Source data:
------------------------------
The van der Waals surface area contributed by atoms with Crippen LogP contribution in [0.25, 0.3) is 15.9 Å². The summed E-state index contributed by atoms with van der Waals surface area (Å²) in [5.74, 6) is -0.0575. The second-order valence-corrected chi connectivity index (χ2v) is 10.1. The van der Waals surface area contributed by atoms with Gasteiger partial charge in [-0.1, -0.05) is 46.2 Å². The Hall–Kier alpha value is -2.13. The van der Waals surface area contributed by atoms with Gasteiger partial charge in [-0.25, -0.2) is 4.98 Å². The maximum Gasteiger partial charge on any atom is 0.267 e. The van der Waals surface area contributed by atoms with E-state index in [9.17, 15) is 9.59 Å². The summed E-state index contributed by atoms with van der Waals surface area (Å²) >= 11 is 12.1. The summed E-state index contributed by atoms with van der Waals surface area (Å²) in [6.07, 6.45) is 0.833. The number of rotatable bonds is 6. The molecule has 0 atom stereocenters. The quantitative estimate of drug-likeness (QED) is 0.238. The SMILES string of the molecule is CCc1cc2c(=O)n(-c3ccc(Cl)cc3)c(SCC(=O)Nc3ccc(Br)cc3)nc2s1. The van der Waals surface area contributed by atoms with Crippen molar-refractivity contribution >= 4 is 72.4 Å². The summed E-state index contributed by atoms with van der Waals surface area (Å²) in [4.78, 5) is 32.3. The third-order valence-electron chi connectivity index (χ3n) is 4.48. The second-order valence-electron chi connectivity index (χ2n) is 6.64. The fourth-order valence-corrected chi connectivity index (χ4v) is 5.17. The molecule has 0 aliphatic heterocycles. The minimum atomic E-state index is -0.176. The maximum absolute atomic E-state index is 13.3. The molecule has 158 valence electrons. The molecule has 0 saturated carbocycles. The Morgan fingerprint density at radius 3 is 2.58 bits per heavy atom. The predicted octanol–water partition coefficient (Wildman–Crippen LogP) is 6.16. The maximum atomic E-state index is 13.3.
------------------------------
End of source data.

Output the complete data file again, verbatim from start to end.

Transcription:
The van der Waals surface area contributed by atoms with Crippen LogP contribution in [0.25, 0.3) is 15.9 Å². The summed E-state index contributed by atoms with van der Waals surface area (Å²) in [5.74, 6) is -0.0575. The second-order valence-corrected chi connectivity index (χ2v) is 10.1. The van der Waals surface area contributed by atoms with Gasteiger partial charge in [-0.1, -0.05) is 46.2 Å². The Hall–Kier alpha value is -2.13. The van der Waals surface area contributed by atoms with Gasteiger partial charge in [-0.25, -0.2) is 4.98 Å². The maximum Gasteiger partial charge on any atom is 0.267 e. The van der Waals surface area contributed by atoms with E-state index in [9.17, 15) is 9.59 Å². The summed E-state index contributed by atoms with van der Waals surface area (Å²) >= 11 is 12.1. The summed E-state index contributed by atoms with van der Waals surface area (Å²) in [6.07, 6.45) is 0.833. The number of rotatable bonds is 6. The molecule has 0 atom stereocenters. The quantitative estimate of drug-likeness (QED) is 0.238. The SMILES string of the molecule is CCc1cc2c(=O)n(-c3ccc(Cl)cc3)c(SCC(=O)Nc3ccc(Br)cc3)nc2s1. The van der Waals surface area contributed by atoms with Crippen molar-refractivity contribution >= 4 is 72.4 Å². The summed E-state index contributed by atoms with van der Waals surface area (Å²) in [4.78, 5) is 32.3. The third-order valence-electron chi connectivity index (χ3n) is 4.48. The second-order valence-electron chi connectivity index (χ2n) is 6.64. The fourth-order valence-corrected chi connectivity index (χ4v) is 5.17. The molecule has 0 aliphatic heterocycles. The minimum atomic E-state index is -0.176. The maximum absolute atomic E-state index is 13.3. The molecule has 158 valence electrons. The molecule has 0 saturated carbocycles. The Morgan fingerprint density at radius 3 is 2.58 bits per heavy atom. The predicted octanol–water partition coefficient (Wildman–Crippen LogP) is 6.16. The maximum atomic E-state index is 13.3.